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The Polish Problem
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Simon Wigg Racing Plus!
 
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Great Races of the 70s/80s
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22/11/2020
Book Review: Dave Jessup
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Leif "Basse" Hveem
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15/11/2020
When Did it Start to Decline?
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Review: Before Air Fences
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Dagenham
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25/10/2020
Doyle's Triple Crown
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11/10/2020
New Cross Album 1936
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04/10/2020
Sheffield 60s & 70s
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John Pilblad
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On Some Things We'll Never Agree
By Robert J. Rogers

The question of who run Speedway first is interesting, and open to argument.

With Mankind always ready to challenge its self, as soon as you get something to move, then you try to prove yours moves faster, and if you can put that challenge in an enclosed condition, i.e. a circuit, and charge for the public to watch this, you have motor sport, and therefore you have Speedway.

Here in East London, there is a record of Motorized Bicycles, racing on an oval track, on the memorial ground, E.15 in 1906.

There are many records of the same sort of thing in various parts of the world, with America having a form of Long-track racing back again in the early 19 hundreds.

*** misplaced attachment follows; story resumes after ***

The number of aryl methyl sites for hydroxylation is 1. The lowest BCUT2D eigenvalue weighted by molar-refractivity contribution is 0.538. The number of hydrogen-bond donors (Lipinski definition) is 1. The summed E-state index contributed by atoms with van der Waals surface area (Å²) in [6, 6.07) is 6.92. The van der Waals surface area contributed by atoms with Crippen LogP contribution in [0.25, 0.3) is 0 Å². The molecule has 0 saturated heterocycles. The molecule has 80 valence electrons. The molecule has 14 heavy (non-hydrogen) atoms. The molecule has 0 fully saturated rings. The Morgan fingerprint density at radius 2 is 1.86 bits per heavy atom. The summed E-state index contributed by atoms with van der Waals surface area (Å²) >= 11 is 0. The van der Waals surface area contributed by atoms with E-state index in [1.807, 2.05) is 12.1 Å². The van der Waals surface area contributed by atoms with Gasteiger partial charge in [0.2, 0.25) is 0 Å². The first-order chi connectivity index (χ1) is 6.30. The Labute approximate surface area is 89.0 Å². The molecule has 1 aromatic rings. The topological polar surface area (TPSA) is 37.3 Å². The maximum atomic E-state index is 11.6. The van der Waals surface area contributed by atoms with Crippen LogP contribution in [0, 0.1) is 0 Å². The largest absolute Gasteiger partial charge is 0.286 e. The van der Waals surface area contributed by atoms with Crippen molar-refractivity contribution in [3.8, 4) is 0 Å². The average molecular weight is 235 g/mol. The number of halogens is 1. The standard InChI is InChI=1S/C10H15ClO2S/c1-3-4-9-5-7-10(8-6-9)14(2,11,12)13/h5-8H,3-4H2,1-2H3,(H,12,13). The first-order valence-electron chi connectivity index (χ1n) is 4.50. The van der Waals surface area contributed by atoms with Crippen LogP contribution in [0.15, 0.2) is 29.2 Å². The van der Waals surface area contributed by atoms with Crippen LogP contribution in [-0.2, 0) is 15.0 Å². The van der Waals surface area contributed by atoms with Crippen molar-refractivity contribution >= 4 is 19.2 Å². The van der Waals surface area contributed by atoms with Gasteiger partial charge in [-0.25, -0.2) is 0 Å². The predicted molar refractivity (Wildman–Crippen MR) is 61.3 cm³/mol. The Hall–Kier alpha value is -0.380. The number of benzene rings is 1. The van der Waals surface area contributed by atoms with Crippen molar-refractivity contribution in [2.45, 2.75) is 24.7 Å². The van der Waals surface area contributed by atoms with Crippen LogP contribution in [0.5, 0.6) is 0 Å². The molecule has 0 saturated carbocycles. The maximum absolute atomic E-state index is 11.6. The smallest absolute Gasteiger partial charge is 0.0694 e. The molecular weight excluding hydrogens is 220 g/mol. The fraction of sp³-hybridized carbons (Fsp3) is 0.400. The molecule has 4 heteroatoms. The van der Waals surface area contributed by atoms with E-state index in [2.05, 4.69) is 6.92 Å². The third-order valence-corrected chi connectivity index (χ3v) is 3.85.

I think it is fair to say that Johnnie Hoskins was the first person to 'Market' the sport, and being the great Showman he was I can understand his claim to have 'invented' the sport.

I meet John a couple of times, and yes he was larger the life, to see him 'hold court' in the West Ham pits while talking to the fans, you knew you had met a great man.

High Beech is the official Home of British Speedway because it was the first to hold an official recognised event by the ACU calling it Dirt track racing.

Manchester claims it was first in 1927 in England, but again it was not formally recognised by the ACU as Dirt Track.

Having gone to the 40th Anniversary meeting at High Beech, I must claim High Beech as the home of racing!

In the early days of boom or bust for Speedway in this country, there were many tracks which came and went, and many others that were never formally authorised by the ACU for racing, so another argument of which club was which.

Brian Collins wonderful site on test matches, has found a China vs. England match, now that is definitely one for the Supporters Quiz nights in the long cold winter!

Like who is the greatest ever rider, the answer to 'who was first?' will always be an argument, which will never be answered.

I cannot even agree with myself, was Ove Fundin or Barry Briggs or Ivan Mauger, the greatest?

You can see I am a child of the 1960's, with older fans putting forward Bluey Wilkinson, Tommy Price, Jack Young, and today's fans with the likes of Jason Crump.

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